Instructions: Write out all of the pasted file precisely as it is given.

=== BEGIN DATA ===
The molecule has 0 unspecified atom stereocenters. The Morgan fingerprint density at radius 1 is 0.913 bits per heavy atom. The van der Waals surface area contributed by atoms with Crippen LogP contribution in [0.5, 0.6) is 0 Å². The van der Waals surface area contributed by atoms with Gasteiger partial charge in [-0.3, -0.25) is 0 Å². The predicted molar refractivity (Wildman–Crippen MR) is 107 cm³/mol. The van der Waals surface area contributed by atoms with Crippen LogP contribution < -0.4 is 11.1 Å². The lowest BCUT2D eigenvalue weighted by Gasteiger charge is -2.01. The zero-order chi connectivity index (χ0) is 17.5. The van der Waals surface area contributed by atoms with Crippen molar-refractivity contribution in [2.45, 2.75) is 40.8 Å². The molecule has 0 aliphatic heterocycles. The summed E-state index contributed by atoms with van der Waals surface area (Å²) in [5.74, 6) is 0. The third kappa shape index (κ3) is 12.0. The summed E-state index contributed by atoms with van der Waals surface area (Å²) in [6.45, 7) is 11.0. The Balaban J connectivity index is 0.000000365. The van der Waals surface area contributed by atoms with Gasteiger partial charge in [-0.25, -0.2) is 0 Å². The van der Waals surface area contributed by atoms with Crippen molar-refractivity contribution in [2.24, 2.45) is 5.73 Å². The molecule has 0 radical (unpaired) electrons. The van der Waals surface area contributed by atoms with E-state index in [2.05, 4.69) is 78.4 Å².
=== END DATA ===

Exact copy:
The molecule has 0 unspecified atom stereocenters. The Morgan fingerprint density at radius 1 is 0.913 bits per heavy atom. The van der Waals surface area contributed by atoms with Crippen LogP contribution in [0.5, 0.6) is 0 Å². The van der Waals surface area contributed by atoms with Gasteiger partial charge in [-0.3, -0.25) is 0 Å². The predicted molar refractivity (Wildman–Crippen MR) is 107 cm³/mol. The van der Waals surface area contributed by atoms with Crippen LogP contribution < -0.4 is 11.1 Å². The lowest BCUT2D eigenvalue weighted by Gasteiger charge is -2.01. The zero-order chi connectivity index (χ0) is 17.5. The van der Waals surface area contributed by atoms with Crippen molar-refractivity contribution in [2.45, 2.75) is 40.8 Å². The molecule has 0 aliphatic heterocycles. The summed E-state index contributed by atoms with van der Waals surface area (Å²) in [5.74, 6) is 0. The third kappa shape index (κ3) is 12.0. The summed E-state index contributed by atoms with van der Waals surface area (Å²) in [6.45, 7) is 11.0. The Balaban J connectivity index is 0.000000365. The van der Waals surface area contributed by atoms with Gasteiger partial charge in [-0.25, -0.2) is 0 Å². The van der Waals surface area contributed by atoms with Crippen molar-refractivity contribution in [2.24, 2.45) is 5.73 Å². The molecule has 0 radical (unpaired) electrons. The van der Waals surface area contributed by atoms with E-state index in [2.05, 4.69) is 78.4 Å².